LivingTechie is a deal application tailored to the Technology Industry. Daily Deal emails are sent to people who have companies listed on Crunchbase, presumably because this validates the companies.Show more screenshots »
LivingTechie was launched in late April 2011 by Roi Carthy, an employee of TechCrunch. This is essentially Groupon for Tech companies.
While the overall concept is similar to Groupon and a host of other deal sites, this one is aimed directly at people in the tech industry. To establish the exclusivity of the site, it claims to only offer deals to companies listed on CrunchBase.
LivingTechie lists one or two deals per day. The deal is announced in headlines and spare terms along with a large “Buy Now” button, percentage of savings, and the length of time the deal will continue to be available. Users can share the deal via email, Facebook post, or Facebook Like with one click.
Below the deal announcement, the LivingTechie staff offer information on the deal. The problem is that they spend more time attempting to be witty than actually explaining the actual deal. For example, in a deal for the Sparrow mail for Mac, this is the opening line under About This Deal: “Remember when you were a child, playing in-doors for fear of the sun sizzling your pale-almost-transparent geekster skin?” It actually goes on like that for four full paragraphs before actually giving any real information about the product. This boorish repartee is joined by links to the company website and links to follow on Facebook or Twitter. Redemption instructions are also relegated to the sidebar.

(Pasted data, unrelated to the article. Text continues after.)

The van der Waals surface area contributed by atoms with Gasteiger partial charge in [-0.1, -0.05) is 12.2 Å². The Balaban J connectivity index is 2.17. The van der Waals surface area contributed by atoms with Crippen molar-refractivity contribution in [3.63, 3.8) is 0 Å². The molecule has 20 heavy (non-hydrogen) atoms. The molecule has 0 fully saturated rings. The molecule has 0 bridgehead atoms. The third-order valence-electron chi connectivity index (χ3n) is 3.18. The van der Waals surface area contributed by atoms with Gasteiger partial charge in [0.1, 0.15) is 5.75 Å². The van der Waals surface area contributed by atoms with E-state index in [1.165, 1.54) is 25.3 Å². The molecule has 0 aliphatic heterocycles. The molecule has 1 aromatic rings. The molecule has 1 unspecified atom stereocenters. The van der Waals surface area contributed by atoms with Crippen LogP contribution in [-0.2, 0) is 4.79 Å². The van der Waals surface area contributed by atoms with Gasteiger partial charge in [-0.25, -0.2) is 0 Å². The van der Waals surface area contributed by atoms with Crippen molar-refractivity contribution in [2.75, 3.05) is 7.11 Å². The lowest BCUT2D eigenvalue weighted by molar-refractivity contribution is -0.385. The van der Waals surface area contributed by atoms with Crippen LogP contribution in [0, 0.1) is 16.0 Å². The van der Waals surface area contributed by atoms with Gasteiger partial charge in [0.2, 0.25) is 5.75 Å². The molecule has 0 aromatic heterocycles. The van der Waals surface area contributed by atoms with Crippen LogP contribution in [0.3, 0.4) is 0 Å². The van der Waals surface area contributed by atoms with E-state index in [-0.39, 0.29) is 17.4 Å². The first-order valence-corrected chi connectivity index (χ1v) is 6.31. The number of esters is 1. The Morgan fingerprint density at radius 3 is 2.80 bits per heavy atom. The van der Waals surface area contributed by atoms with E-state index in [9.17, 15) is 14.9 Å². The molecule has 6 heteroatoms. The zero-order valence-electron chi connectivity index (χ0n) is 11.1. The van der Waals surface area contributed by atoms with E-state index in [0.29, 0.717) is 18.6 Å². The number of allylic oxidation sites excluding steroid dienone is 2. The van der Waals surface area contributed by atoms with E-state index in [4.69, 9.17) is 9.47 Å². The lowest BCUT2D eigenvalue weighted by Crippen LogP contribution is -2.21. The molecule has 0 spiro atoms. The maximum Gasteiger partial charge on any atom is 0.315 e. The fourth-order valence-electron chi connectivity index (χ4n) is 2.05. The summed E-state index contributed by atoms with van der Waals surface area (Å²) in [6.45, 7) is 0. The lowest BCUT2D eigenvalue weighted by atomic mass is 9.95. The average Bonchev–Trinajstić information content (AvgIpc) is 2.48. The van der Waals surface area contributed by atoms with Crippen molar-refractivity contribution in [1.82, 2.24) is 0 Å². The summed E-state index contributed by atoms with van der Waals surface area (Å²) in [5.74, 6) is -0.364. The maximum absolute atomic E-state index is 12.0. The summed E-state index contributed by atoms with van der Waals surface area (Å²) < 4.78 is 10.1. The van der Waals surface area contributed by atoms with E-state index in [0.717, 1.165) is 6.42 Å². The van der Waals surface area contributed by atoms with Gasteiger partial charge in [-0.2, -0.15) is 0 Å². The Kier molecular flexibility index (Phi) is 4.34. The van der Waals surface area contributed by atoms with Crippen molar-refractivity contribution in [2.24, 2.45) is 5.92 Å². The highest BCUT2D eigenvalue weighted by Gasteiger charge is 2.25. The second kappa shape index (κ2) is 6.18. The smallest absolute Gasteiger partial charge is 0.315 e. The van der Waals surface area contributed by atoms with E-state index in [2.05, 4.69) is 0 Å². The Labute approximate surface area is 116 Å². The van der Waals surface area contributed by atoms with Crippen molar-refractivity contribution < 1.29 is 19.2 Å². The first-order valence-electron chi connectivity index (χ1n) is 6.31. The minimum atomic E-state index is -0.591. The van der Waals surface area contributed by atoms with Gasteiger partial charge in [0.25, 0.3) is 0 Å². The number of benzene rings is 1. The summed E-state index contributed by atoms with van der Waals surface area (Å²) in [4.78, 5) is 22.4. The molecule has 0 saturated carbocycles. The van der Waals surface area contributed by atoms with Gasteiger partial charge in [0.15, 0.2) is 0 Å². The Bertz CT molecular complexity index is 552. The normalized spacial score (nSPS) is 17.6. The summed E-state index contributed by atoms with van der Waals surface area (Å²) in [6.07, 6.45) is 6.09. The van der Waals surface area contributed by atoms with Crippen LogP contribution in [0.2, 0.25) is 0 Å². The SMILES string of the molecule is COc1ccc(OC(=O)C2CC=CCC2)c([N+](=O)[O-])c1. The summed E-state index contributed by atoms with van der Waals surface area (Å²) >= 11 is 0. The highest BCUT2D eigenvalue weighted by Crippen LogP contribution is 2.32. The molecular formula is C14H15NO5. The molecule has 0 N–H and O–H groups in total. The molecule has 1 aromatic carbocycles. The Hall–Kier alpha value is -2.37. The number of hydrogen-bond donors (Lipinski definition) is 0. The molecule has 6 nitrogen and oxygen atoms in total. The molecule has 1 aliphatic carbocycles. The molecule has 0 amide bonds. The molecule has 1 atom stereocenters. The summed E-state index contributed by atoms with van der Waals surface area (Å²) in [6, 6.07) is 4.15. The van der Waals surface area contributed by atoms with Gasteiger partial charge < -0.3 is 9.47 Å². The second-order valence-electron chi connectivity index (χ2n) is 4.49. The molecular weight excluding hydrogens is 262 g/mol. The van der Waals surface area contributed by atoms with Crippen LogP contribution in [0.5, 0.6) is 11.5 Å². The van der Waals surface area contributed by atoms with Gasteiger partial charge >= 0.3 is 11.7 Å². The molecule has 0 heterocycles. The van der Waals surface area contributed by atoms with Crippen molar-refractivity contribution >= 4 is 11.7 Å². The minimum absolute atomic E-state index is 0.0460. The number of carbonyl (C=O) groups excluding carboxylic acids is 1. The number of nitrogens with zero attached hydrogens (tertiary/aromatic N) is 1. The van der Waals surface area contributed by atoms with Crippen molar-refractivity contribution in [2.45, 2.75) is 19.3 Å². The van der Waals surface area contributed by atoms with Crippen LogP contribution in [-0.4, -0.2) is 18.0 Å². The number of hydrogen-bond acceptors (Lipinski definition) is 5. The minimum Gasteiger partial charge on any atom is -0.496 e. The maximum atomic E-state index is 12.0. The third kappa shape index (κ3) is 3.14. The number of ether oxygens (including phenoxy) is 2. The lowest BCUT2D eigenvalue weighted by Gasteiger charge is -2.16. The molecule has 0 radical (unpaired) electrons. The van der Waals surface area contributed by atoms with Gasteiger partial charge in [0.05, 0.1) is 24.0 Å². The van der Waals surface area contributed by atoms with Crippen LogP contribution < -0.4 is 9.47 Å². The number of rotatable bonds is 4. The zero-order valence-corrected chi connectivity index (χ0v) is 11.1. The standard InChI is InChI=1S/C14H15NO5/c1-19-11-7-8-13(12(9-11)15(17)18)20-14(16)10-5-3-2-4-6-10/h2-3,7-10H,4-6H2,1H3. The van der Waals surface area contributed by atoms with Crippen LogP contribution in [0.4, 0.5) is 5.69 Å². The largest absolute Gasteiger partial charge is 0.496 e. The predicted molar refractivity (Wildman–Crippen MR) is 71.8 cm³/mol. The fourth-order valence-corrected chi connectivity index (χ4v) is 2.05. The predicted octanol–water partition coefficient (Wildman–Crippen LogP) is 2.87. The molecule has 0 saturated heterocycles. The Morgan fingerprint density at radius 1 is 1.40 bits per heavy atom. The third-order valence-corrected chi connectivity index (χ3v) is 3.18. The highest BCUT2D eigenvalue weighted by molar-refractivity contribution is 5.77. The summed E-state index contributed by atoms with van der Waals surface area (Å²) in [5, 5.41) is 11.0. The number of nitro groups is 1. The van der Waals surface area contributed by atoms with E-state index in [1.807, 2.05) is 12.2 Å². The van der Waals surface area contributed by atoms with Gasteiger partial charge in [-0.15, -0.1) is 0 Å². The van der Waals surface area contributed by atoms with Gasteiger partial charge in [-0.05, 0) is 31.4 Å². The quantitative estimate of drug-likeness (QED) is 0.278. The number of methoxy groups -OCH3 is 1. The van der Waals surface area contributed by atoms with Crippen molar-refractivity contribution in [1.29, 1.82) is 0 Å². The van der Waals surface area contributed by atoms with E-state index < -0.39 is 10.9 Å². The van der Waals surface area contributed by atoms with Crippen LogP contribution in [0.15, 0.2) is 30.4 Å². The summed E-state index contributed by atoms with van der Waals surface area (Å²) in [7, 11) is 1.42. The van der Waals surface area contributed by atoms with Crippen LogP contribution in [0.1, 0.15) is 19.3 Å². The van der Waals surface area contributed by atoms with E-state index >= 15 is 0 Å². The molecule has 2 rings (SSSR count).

The actual necessary information for the deal is at the very end of the banter in “the fine print”. This is where limitations and restrictions are outlined, where downloads may be located (a notable disappointment is that the website for download is not even a link, but a cut and paste text), directions for activation if needed, and expiration date of the promotional value.
Additionally, under a link, all deals indicate no cash value/no cash back, entire value must be used in one visit, tax and gratuity are not included and deals cannot be combined with other promotions and offers. Beyond that, users are linked to Dealcoop.com for even more terms of sale.
Users may view today’s deal as well as past deals, even if they were sold out. Interestingly, the Past Deals included stickers that look like joystick arcade buttons for the iPhone, a WakeMate iPhone app and wristband, a deal for a clothing website that is NOT high tech, and a deal for a female vibrator. This is not exactly what one might expect on a tech deal site.
The clothing website deal contained four paragraphs of jokingly putting down site users as those unable to get dates and need online clothes shopping advice. This was how they established its tenuous connection to “tech”.
The application is still young and seems to have launched with less-than-impressive deals. Consumers seeking tech deals are generally looking for discounts and deals on applications, software, hardware, accessories, computers, or other big ticket tech items. Stickers and vibrators are generally not what this demographic wants to see in their deal emails and sites.
LivingTechie asks for a user’s work email address to subscribe to daily email deal alerts. There is no other registration information requested.
LivingTechie.com is free to use, other than the cost of the deal.
Based on the lack of really good tech deals, this site is not recommended. If, in the future, they find deals that are truly great on tech products and present information in an amusing yet informative way (with limited geek jokes and more product information), this could be a useful tool for those working in IT, businesses, and anyone interested in technology.